So as I was saying, the leader of that party has brought forward a motion, and member after member after member in that caucus—it’s explicitly mentioned in the leader’s motion this afternoon that he suggests that an action or an activity undertaken by this government should somehow be dealt with via the Ontario Liberal Party, if I understand that correctly. I just want to make sure I had that correct, because I don’t want to run afoul again of the Chair: that the Ontario Liberal Party “immediately pay the Ministry of Education,” and it goes on from there. So I’ve now quoted directly from leader Patrick Brown’s motion this afternoon.

I find that fascinating, because it, at a philosophical level, sets down a notion or a principle that when activity occurs, when decisions are made within government, that political parties should step into the process or into the procedure and, in some way, shape or form, deal with the matter at hand.

Of course, because in Ontario’s history all three parties have had the opportunity to form government, it would be important to remind members on all three sides that decisions are made in government on a weekly basis, on a daily basis and on a monthly basis, for which sometimes there is broad consensus within society here in Ontario and sometimes there is not broad consensus. Sometimes governments make decisions that have very little support, so I would only say on this specific point that I would encourage the members of the Conservative caucus, and I would encourage and advise the leader who has brought forward this motion to be careful about the suggestions that are being made.

He doesn’t suggest in this motion, of course, that there be any kind of limitations, I guess I’ll call it, on that principle, on the notion that when there might not be broad consensus or there may be broad consensus on a government decision, there might not necessarily be any limitations of time or scope or amount with respect to what a political party should do to, in their view—I’ll use this in quotes, Speaker—“rectify a situation for which they disagree.” Because, of course, that party would certainly know that in their own time, within the realm that I am technically responsible for as Minister of Transportation, when they had the opportunity and the privilege of serving as government, there were decisions that they might have made as government that would not necessarily have had broad consensus and that may to this very day continue to cost the treasury and the taxpayers significant monies in terms of forgone revenues.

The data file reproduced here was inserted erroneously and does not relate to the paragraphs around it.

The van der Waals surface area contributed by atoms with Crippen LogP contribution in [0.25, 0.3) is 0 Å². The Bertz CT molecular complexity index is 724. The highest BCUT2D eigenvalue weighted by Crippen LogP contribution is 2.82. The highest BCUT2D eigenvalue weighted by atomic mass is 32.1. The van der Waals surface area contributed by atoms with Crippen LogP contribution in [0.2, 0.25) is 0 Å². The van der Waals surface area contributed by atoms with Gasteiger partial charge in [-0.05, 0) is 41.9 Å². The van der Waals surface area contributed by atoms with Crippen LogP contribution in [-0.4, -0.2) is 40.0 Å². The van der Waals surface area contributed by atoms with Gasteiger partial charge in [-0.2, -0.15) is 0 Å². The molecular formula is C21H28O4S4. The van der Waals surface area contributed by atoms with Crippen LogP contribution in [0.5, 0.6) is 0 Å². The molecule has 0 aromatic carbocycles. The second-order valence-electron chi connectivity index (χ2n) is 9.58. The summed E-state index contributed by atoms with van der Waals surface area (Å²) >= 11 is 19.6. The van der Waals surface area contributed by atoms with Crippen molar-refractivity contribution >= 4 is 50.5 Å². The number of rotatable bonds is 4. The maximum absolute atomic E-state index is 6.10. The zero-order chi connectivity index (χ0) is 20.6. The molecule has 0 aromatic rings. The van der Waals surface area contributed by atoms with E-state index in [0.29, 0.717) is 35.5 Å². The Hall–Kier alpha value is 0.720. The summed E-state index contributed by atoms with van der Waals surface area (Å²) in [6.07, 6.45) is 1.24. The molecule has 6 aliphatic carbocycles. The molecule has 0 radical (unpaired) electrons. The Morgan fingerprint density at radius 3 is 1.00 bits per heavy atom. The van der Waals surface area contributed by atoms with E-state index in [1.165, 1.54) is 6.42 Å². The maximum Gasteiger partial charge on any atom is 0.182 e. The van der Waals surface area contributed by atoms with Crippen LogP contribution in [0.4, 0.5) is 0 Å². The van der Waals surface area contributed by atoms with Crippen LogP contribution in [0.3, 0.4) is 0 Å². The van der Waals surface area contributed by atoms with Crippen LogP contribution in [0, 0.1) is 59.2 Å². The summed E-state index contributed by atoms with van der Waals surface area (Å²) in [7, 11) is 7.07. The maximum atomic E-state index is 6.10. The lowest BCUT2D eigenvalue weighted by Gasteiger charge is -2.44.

At no point in time did any single member of that caucus, in all of the debate this afternoon—not even the man who is responsible for their financial understanding, the member for Nipissing, who is over there and who I know is doing his level best to try and interrupt me this afternoon, and who talks frequently about his Focus on Finance or, as we like to call it, the fiction on finance—it’s interesting to me that nobody on that side has said, consistent with what’s embedded very explicitly in this motion by the leader of that party, that for example, the Ontario Conservative Party should pony up the roughly $11 billion to buy back the 407 ETR. Again, I have stood in this place in the past and I have suggested that that was a decision that that government of that day in 1998-99 made that I believe was a mistake, but never at any point in time that I can recall, at least in the form of debate, have I ever suggested that the Ontario PC Party, through the donations it receives from its supporters, or from its rank-and-file members via their membership fees, should somehow find a way to effectively crowdfund, I suppose, to raise $11 billion to buy back that crucial infrastructure asset for the people of Ontario.